Divider in chief
Poor Solicitor General Donald Verrilli. Once again he's been pilloried for fumbling a historic Supreme Court case. First shredded for his "train wreck" defense of Obamacare's individual mandate, he is now blamed for the defenestration in oral argument of Obama's challenge to the Arizona immigration law.
The law allows police to check the immigration status of someone stopped for other reasons. Verrilli claimed that constitutes an intrusion on the federal monopoly on immigration enforcement. But he never had a chance. This was never a serious legal challenge in the first place. It was confected (and timed) purely for political effect, to highlight immigration as a campaign issue with which to portray Republicans as anti-Hispanic.
Hispanics are just the beginning, however. The entire Obama campaign is a slice and dice operation, pandering to one group after another, particularly those that elected Obama in 2008 — blacks, Hispanics, women, young people — and for whom the thrill is now gone.
What to do? Try fear. Create division, stir resentment, by whatever means necessary — bogus court challenges, dead-end Senate bills and a forest of straw men.
Why else would the Justice Department challenge the photo ID law in Texas? To charge Republicans with seeking to disenfranchise Hispanics and blacks, of course.
Next is the "war on women." It sprang to public notice when a 30-year-old student at an elite law school (starting salary upon graduation: $160,000) was denied the inalienable right to have the rest of the citizenry (as coinsured and/or taxpayers — median household income: $52,000) pay for her contraception.
Senate Majority Leader Harry Reid will resume the battle with a Paycheck Fairness Act that practically encourages frivolous lawsuits and has zero chance of passage.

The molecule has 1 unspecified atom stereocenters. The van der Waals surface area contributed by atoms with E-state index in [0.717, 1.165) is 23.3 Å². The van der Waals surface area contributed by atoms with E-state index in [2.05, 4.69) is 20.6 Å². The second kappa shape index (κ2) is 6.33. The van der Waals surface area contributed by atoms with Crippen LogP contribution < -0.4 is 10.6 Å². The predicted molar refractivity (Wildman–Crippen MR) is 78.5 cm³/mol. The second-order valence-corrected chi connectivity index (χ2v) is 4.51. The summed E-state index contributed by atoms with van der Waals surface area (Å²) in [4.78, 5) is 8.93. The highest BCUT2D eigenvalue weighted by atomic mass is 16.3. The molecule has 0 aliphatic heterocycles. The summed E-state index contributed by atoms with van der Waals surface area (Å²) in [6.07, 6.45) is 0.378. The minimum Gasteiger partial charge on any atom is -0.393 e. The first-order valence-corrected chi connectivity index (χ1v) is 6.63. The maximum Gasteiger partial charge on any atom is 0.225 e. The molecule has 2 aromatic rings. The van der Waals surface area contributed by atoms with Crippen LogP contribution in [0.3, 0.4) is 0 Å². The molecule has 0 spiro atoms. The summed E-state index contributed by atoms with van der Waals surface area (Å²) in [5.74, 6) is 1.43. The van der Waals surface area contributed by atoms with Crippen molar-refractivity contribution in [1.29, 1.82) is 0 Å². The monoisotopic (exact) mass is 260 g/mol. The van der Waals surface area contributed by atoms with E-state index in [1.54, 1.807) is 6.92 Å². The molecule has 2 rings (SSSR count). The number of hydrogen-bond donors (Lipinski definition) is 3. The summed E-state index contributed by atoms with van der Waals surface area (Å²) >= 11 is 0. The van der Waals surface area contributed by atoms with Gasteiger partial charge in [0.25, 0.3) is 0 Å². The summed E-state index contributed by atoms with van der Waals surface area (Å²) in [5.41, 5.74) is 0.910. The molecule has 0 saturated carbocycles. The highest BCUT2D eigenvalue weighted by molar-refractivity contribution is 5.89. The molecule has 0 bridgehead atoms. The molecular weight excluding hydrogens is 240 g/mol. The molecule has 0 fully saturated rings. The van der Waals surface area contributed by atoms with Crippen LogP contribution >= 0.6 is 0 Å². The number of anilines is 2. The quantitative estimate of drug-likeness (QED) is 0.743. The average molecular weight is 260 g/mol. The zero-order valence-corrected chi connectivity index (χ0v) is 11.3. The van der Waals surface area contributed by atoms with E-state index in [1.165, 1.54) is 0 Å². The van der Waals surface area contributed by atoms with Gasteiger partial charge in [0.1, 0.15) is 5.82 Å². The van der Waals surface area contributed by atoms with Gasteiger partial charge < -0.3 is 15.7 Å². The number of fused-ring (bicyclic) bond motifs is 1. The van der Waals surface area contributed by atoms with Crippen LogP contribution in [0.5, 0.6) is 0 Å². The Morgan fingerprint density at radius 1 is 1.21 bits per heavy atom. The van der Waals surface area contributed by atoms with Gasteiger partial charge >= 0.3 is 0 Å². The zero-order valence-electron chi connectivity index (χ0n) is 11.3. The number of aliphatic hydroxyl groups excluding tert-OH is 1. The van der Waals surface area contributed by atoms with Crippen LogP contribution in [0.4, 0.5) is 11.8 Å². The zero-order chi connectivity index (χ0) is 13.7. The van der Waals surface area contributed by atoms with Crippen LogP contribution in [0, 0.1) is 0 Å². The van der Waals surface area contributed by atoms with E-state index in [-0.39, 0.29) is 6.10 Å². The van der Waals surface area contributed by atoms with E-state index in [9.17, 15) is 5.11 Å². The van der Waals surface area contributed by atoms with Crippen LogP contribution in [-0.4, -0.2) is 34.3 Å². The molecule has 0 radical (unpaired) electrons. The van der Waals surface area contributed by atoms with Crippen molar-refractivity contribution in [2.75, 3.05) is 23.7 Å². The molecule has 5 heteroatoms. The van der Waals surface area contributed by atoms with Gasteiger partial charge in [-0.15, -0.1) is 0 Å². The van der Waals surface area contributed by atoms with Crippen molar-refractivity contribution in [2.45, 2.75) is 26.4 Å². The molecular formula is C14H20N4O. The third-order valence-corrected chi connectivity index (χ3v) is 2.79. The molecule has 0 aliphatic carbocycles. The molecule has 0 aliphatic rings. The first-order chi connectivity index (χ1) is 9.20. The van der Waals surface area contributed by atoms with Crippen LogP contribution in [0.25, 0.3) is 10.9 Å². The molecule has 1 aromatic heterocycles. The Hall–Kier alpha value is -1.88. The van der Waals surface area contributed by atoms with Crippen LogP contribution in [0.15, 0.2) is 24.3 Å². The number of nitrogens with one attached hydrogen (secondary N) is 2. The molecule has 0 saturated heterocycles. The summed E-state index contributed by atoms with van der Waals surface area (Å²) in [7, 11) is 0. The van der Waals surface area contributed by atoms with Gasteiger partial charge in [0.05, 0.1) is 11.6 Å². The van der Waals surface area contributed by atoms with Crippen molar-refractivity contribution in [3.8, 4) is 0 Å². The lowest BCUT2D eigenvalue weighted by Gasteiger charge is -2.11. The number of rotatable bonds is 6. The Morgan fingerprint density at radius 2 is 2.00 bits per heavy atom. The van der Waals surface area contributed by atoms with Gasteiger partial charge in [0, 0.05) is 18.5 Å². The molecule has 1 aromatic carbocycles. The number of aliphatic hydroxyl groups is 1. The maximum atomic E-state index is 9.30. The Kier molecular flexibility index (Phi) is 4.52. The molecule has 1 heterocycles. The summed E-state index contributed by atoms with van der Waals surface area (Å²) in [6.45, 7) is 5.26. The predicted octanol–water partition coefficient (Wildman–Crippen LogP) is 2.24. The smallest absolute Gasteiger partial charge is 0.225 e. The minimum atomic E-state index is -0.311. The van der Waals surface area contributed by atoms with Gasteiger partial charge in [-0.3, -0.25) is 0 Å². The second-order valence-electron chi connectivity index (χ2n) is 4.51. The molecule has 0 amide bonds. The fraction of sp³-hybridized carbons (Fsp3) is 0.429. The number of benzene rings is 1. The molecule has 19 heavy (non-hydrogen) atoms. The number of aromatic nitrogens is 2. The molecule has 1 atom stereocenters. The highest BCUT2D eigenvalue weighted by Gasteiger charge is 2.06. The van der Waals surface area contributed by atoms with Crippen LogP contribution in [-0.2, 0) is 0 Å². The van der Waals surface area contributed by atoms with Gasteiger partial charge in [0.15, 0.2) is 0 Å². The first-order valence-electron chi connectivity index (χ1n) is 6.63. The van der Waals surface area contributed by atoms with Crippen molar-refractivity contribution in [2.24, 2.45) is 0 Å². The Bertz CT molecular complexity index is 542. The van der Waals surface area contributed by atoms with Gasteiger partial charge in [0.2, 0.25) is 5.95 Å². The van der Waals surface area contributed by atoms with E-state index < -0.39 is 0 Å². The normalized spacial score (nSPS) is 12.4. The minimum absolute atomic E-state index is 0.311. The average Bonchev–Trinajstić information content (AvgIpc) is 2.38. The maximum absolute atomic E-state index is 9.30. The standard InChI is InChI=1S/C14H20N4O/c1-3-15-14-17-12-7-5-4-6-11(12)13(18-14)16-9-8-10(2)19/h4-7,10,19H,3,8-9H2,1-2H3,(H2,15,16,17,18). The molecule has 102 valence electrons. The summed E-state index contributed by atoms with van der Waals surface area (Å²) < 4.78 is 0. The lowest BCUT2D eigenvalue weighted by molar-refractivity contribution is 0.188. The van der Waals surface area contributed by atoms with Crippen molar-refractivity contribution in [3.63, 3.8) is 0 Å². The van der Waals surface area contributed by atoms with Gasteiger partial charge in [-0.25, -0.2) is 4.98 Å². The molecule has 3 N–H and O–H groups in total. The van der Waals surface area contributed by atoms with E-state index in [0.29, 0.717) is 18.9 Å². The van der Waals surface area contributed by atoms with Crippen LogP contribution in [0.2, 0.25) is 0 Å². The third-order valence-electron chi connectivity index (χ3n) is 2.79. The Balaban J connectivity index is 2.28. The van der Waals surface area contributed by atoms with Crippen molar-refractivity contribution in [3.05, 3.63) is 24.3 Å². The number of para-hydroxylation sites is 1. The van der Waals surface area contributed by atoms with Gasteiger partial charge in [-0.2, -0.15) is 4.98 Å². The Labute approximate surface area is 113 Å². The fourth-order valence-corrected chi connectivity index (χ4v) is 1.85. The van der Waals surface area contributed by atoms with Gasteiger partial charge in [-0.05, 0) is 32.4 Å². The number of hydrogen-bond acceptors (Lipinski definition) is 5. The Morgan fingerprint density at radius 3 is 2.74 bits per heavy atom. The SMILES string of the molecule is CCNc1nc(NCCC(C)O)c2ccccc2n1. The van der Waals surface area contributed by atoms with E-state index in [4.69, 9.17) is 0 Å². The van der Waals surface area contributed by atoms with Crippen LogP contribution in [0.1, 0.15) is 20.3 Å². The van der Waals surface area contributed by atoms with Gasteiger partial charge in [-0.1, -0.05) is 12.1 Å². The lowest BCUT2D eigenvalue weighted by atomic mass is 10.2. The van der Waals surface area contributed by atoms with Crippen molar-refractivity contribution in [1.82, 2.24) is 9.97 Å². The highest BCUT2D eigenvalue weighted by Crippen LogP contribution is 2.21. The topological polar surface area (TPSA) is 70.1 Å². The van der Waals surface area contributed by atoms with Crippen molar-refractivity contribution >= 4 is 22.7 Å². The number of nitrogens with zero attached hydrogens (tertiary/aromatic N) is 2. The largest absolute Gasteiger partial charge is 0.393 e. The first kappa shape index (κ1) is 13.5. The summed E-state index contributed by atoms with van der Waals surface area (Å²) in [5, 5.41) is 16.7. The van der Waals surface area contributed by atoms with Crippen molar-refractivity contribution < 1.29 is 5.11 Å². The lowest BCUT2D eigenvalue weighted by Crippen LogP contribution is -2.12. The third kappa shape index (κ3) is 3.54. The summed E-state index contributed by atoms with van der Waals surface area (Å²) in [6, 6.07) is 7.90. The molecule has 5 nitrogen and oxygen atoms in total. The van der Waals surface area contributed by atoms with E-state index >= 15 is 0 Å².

No matter. Its sole purpose is to keep the war-on-women theme going, while the equally just-for-show Buffett Rule, nicely pitting the 99 percent versus the 1 percent, is a clever bit of class warfare designed to let Democrats play tribune of the middle class.
Ethnicity, race, gender, class. One more box to check: the young. Just four years ago, they swooned in the aisles for Obama. No longer. Not when 54 percent of college graduates under 25 are unemployed or underemployed.
How to shake them from their lethargy? Fear again. Tell them, as Obama repeatedly does, that Paul Ryan's budget would cut Pell Grants by $1,000 each, if his domestic cuts were evenly distributed. (They are not evenly distributed, making the charge a fabrication. But a great applause line.)
What else to run on with 1.7 percent GDP growth (2011), record long-term joblessness and record 8 percent-plus unemployment (38 consecutive months, as of this writing). Slice and dice, group against group.
There is a problem, however. It makes a mockery of Obama's pose as the great transcender, uniter, healer of divisions. This is the man who sprang from nowhere with that thrilling 2004 convention speech declaring that there is "not a black America and white America and Latino America and Asian America; there's the United States of America."
That was then. Today, we are just sects with quarrels — to be exploited for political advantage. And Obama is just the man to fulfill Al Gore's famous mistranslation of our national motto: Out of one, many.
© 2012, The Washington Post Writers Group
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